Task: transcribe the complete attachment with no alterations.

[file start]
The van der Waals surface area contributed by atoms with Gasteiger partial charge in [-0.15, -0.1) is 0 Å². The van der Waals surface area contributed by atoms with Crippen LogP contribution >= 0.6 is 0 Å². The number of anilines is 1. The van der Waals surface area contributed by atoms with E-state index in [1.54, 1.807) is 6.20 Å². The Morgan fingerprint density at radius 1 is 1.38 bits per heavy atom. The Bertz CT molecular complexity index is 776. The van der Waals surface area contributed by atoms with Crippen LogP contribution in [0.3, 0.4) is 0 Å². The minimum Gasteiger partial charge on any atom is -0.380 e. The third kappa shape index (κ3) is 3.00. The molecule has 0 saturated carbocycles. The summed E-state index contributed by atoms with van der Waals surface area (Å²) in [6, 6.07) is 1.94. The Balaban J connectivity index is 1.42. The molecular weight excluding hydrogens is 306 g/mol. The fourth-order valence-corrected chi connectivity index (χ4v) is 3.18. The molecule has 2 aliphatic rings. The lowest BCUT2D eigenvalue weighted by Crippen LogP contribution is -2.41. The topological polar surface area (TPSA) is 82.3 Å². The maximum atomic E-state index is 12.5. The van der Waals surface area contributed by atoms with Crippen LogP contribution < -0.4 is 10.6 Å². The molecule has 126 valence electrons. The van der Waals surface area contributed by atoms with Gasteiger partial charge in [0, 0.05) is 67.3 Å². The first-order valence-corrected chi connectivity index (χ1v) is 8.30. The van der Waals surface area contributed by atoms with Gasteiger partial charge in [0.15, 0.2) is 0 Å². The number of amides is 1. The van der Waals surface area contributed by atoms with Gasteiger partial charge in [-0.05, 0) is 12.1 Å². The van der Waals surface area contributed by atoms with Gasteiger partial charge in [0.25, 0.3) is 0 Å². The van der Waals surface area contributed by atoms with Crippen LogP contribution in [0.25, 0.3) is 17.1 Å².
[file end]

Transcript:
The van der Waals surface area contributed by atoms with Gasteiger partial charge in [-0.15, -0.1) is 0 Å². The van der Waals surface area contributed by atoms with Crippen LogP contribution >= 0.6 is 0 Å². The number of anilines is 1. The van der Waals surface area contributed by atoms with E-state index in [1.54, 1.807) is 6.20 Å². The Morgan fingerprint density at radius 1 is 1.38 bits per heavy atom. The Bertz CT molecular complexity index is 776. The van der Waals surface area contributed by atoms with Crippen LogP contribution in [0.3, 0.4) is 0 Å². The minimum Gasteiger partial charge on any atom is -0.380 e. The third kappa shape index (κ3) is 3.00. The molecule has 0 saturated carbocycles. The summed E-state index contributed by atoms with van der Waals surface area (Å²) in [6, 6.07) is 1.94. The Balaban J connectivity index is 1.42. The molecular weight excluding hydrogens is 306 g/mol. The fourth-order valence-corrected chi connectivity index (χ4v) is 3.18. The molecule has 2 aliphatic rings. The lowest BCUT2D eigenvalue weighted by Crippen LogP contribution is -2.41. The topological polar surface area (TPSA) is 82.3 Å². The maximum atomic E-state index is 12.5. The van der Waals surface area contributed by atoms with Crippen LogP contribution < -0.4 is 10.6 Å². The molecule has 126 valence electrons. The van der Waals surface area contributed by atoms with Gasteiger partial charge in [0, 0.05) is 67.3 Å². The first-order valence-corrected chi connectivity index (χ1v) is 8.30. The van der Waals surface area contributed by atoms with Gasteiger partial charge in [0.15, 0.2) is 0 Å². The number of amides is 1. The van der Waals surface area contributed by atoms with Gasteiger partial charge in [-0.05, 0) is 12.1 Å². The van der Waals surface area contributed by atoms with Gasteiger partial charge in [0.25, 0.3) is 0 Å². The van der Waals surface area contributed by atoms with Crippen LogP contribution in [0.25, 0.3) is 17.1 Å².